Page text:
Thanks, Carl's Jr., for Making It Easy to Talk About Super Bowl Sexism

The super sexy burger ad's representation of women looks positively prehistoric. Here are some tips for talking to your kids about media messages. By Caroline Knorr
Thanks, Carl's Jr., for Making It Easy to Talk About Super Bowl Sexism

The first commercial fail of the Super Bowl is in, and the winner is Carl's Jr. The burger chain's attention-grabbing, super sexy "Au Naturel" ad is tasteless, sure, but it's also out of step with what Super Bowl viewers really want. Good news for families: Extreme examples like this make it a lot easier to illustrate the importance of quality media and challenge the messages that reinforce tired, outdated stereotypes.

NBC says 2015 is the biggest Super Bowl yet -- and, as always, ads are clearly a big part of the game day fun. Whether audiences have grown more sophisticated, advertisers are realizing that insulting half their viewers isn't a good marketing strategy, or the network is finally recognizing that the Super Bowl is a family event, this year's ads are more family-friendly than ever before. And that just makes Carl's Jr.'s commercial stand out -- in a bad way.

Let's back up. If you haven't caught the Internet chatter, the spot features scantily clad model Charlotte McKinney playing peekaboo with the camera and sexily eating a cheeseburger. But, perhaps inspired by the top ad of Super Bowl 2014 -- Microsoft's "Empowering" commercial -- or studies showing viewers prefer ads without sex, the balance of this year's lineup looks heartening. Toyota's "How Great I Am" commercial features Paralympic athlete Amy Purdy. Dove is busting male stereotypes with an ad celebrating the "soft" side of dads. And there will be completely middle-of-the-road insurance and tech ads.

No, the Super Bowl isn't completely off the hook for sexism and other age-inappropriate fare. Victoria's Secret, Kim Kardashian's T-Mobile spot, Budweiser's promotion of alcohol, and Katy Perry's anticipated anything-goes half-time show will take care of that. And many advertisers are releasing racy teasers online, only to follow up with tamer ads for the TV broadcast. You can also factor in some sexual-enhancement commercials. Guaranteed there will be lots to talk about -- either on game day or whenever the spirit moves you to talk to your kids about media messages and encourage them to view media critically. Here are some ideas for starting those conversations.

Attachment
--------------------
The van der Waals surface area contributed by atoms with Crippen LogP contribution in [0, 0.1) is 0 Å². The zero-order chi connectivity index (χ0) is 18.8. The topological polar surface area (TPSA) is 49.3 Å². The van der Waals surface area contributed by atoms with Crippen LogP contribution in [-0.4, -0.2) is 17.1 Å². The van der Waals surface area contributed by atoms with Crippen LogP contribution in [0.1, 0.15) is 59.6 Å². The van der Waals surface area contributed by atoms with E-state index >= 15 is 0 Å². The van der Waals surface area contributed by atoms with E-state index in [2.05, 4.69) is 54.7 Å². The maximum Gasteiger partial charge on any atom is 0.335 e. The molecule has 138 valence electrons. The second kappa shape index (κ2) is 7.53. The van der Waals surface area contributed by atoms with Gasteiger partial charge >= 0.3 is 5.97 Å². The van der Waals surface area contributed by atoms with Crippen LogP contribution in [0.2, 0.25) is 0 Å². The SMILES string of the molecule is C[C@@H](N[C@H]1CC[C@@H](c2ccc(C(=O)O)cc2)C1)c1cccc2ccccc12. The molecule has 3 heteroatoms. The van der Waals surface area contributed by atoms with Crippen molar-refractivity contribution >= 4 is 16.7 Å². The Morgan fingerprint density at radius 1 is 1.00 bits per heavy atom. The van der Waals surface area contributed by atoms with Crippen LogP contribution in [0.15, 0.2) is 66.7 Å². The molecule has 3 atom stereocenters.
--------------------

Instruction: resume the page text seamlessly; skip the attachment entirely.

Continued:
Mute the commercials -- and explain why. A lot of times we let inappropriate commercials intrude on our family time. Grab the remote and tell your kids why you want to mute some of the messages that come into your home.

Talk about the ads. Ask your kids why they think marketers go all out on Super Bowl Sunday. Ask which ads they like, and why. Share the ones you like, and explain why. Which ones are memorable?

Ask what ads are really selling. Super Bowl ads can be very creative -- and cagey -- with messaging. Ask your kids if they can identify what is actually being sold in a spot.

Discuss the fact that sex doesn't actually sell. It turns out that Super Bowl audiences don't like sexually charged ads and rate them lower than sex-free ads. Ask your kids why companies persist in using sex to sell products and whether their ads appeal.